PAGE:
Mar 4, 2011

Tip 9-2011: Short Sales: Inspection & Loan Application

The VAR Short Sale Addendum allows the Purchaser to choose when to perform the property inspection, and when to apply for the loan.  The Purchaser can choose to satisfy these contingencies at either contract ratification or after short sale lender approval.

To have a better chance of a successful short sale, these two contingencies should be removed by the time the short sale negotiator gets involved.  Otherwise, the parties can go through the lengthy short sale approval process only to have the Purchaser terminate the transaction due to an inspection or loan issue.

One strategy, to prevent additional cost for the Purchaser, is to modify the contract to provide that the inspection occurs first, usually within several weeks of the contract ratification.  Then after the inspection contingency has been satisfied, the Purchaser can apply for the loan (a month or more after the ratification).  This strategy will also allow for a longer time for the interest rate lock until short sale approval.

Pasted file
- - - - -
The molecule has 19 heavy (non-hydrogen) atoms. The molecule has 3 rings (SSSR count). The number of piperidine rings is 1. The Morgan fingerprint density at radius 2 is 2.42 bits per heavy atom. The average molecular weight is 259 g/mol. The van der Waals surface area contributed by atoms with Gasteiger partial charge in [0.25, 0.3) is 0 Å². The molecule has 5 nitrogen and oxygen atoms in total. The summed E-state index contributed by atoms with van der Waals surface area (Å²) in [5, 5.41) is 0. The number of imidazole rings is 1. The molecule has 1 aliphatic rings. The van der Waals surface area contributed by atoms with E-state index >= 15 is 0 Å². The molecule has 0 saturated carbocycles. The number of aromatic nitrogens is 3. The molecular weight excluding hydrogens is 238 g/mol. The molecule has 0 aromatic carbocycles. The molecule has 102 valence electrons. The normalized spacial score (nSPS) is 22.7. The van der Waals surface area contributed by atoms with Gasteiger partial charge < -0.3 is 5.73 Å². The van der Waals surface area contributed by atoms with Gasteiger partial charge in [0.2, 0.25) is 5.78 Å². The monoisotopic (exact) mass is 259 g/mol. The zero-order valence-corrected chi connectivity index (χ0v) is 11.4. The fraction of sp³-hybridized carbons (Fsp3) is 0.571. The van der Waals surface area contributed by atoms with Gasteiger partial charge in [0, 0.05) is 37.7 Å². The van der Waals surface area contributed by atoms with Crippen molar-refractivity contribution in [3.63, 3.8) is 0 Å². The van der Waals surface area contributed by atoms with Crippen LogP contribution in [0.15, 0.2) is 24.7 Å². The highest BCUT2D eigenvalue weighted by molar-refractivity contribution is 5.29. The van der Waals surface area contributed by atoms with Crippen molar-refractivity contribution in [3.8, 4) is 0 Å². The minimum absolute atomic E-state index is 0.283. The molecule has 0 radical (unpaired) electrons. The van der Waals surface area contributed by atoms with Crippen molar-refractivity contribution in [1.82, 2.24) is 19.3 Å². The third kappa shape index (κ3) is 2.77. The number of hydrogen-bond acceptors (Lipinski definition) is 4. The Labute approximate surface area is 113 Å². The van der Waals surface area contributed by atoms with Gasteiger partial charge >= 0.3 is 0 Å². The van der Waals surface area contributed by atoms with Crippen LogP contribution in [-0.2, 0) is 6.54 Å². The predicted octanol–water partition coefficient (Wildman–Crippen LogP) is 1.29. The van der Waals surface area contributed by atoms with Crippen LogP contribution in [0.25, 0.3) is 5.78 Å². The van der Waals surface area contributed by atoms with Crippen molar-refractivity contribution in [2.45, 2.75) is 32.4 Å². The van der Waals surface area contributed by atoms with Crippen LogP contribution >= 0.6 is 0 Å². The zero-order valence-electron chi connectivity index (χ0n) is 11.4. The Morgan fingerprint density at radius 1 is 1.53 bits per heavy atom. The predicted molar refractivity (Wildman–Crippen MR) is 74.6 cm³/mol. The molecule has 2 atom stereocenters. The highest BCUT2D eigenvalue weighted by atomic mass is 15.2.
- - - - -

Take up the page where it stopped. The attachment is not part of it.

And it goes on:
Other advantages with this strategy are: (1) the Purchaser is more invested in the short sale process after spending money for the inspection and appraisal; (2) there is an inspection available to help convince the lender to approve the short sale (assuming there are significant unrepaired items); and (3) the short sale seller has an actual appraisal to contest the short sale price if the short sale lender obtains an unreasonably high BPO.

Please contact us if you have questions or need legal advice.

Senior Partner
William D. Tucker, III
Tucker Griffin Barnes P.C.
Charlottesville, Virginia


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